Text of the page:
Construction cranes rise above site of new justice complex

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INDIANAPOLIS, Ind.– A pair of giant construction cranes looms high above the site of the new Community Justice Center campus taking shape on Indianapolis’ near east side.

Now that foundations have been poured for the Assessment and Intervention Center on the site, the first walls have been erected.

“Because we’ve made such substantial progress, I think folks are excited to see the actual frame of the building going up,” said Tim Moriarty, Special Counsel to Mayor Joe Hogsett. “Right now the deep foundations are in, the surface foundations as we speak, and I think in the coming months you’ll see structural steel go up.”

The progress stunned Brenda McAtee, president of the Twin Aire Coalition, who viewed the campus site from a new location just south of the Kroger store near the intersection of East Pleasant Run Parkway North Drive and Southeastern Avenue where she admitted she had never been before.

“I see progress, and not only do I see it, my neighbors and everything, they see different stuff, so, everybody’s getting excited now.”

Hogsett has promised to open the entire campus in 2022 at a cost of $585 million, financed within the current budget and with no new taxes.

The Assessment and Intervention Center, intended to evaluate and refer mentally ill and addicted arrestees into treatment as opposed to jail, will open next fall.

“While the Assessment and Intervention Center is being completed, you will also see substantial progress being made on the larger facilities,” said Moriarty, “which are the new courthouse and the new detention center. You’ll see structural steel going up and folks will be working through the fall, through the winter, and into the spring on getting that steel up and essentially getting the walls in place.”

The campus, which has been a topic for political ads as Hogsett runs for re-election, will eventually house a new courthouse, sheriffs office and 3,000-bed jail.

Phase II of the project will add juvenile detention facilities and a fire training academy for an additional $40 million, again, city officials say, funded within the budget and without a tax increase.

“We now believe we have enough space out there to include a juvenile detention facility which will connect with the courthouse so we can now have family courts in our court system, which will be a revolutionary change to Marion County,” said Moriarty.  “We’re looking at constructing a new fire training academy so that for the first time in forty years the Indianapolis Fire Department will have their own training facility and won’t have to go to other departments to train.”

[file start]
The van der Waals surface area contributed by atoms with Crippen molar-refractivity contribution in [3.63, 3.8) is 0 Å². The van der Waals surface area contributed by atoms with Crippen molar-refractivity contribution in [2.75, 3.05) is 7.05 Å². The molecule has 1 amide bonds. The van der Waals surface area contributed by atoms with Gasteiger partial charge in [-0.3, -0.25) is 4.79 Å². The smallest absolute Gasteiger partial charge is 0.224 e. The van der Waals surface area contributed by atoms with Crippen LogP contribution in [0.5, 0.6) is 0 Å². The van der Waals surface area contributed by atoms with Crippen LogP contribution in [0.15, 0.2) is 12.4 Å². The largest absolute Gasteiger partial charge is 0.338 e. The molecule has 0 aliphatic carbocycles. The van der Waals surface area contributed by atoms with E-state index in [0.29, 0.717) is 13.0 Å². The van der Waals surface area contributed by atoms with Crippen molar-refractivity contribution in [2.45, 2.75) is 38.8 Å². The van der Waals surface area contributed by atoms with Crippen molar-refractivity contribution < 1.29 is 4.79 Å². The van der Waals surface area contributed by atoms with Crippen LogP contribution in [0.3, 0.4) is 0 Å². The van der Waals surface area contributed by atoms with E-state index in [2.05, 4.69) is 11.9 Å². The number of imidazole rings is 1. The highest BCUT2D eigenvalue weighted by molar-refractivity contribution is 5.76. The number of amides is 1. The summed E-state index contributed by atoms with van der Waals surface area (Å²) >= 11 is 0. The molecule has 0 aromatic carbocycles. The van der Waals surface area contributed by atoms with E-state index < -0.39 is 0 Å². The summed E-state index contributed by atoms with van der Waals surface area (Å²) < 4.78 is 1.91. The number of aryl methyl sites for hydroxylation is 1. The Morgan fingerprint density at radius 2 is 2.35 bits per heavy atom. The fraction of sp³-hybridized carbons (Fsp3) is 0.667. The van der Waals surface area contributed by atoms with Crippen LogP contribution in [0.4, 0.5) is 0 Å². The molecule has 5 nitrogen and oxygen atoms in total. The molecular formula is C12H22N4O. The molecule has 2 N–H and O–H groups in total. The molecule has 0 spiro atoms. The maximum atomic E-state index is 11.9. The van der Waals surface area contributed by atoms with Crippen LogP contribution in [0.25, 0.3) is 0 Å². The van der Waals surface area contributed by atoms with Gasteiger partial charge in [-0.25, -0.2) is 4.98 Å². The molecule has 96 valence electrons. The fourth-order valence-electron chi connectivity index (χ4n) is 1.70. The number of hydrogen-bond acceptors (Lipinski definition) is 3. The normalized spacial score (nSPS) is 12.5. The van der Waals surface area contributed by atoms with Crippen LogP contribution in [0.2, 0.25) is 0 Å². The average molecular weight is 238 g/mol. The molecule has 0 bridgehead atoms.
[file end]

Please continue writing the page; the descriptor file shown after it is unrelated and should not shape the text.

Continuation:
The site was the former home of the Citizens Energy Coke Plant which dumped industrial coke deposits onto the land for nearly 100 years.

Moriarty said Citizens has completed its soil and water remediation along Pleasant Run Creek in order to make the area environmentally safe for employees, visitors and offenders who will be housed inside the jail.

Brenda McAtee said neighbors have noticed a cleaner community since the remediation and construction began.

“It was awful, the soot and stuff stayed on our houses, and in the neighborhood and everything. We cleaned the house and it would get back in, so, this is 100 plus here. It’s clean now, we can breathe easier and you can tell when you are breathing air that is not clean, so we can breathe easier now.”

McAtee surveyed a large vacant stretch of land north of the campus where developers have taken interest in bringing support retail to the area.

“I see homes, I see a park where you can have rugby, a park where you can do all kind of things in one park,” she said. “I see different restaurants and pop shops and everything neatly and where you can walk the streets without getting hurt.

“It’s just gonna be a gorgeous place to live once it’s all said and done. You gonna want to live on the south side,”

City officials are planning a hard hat tour of the campus site in October for stakeholders and neighbors.

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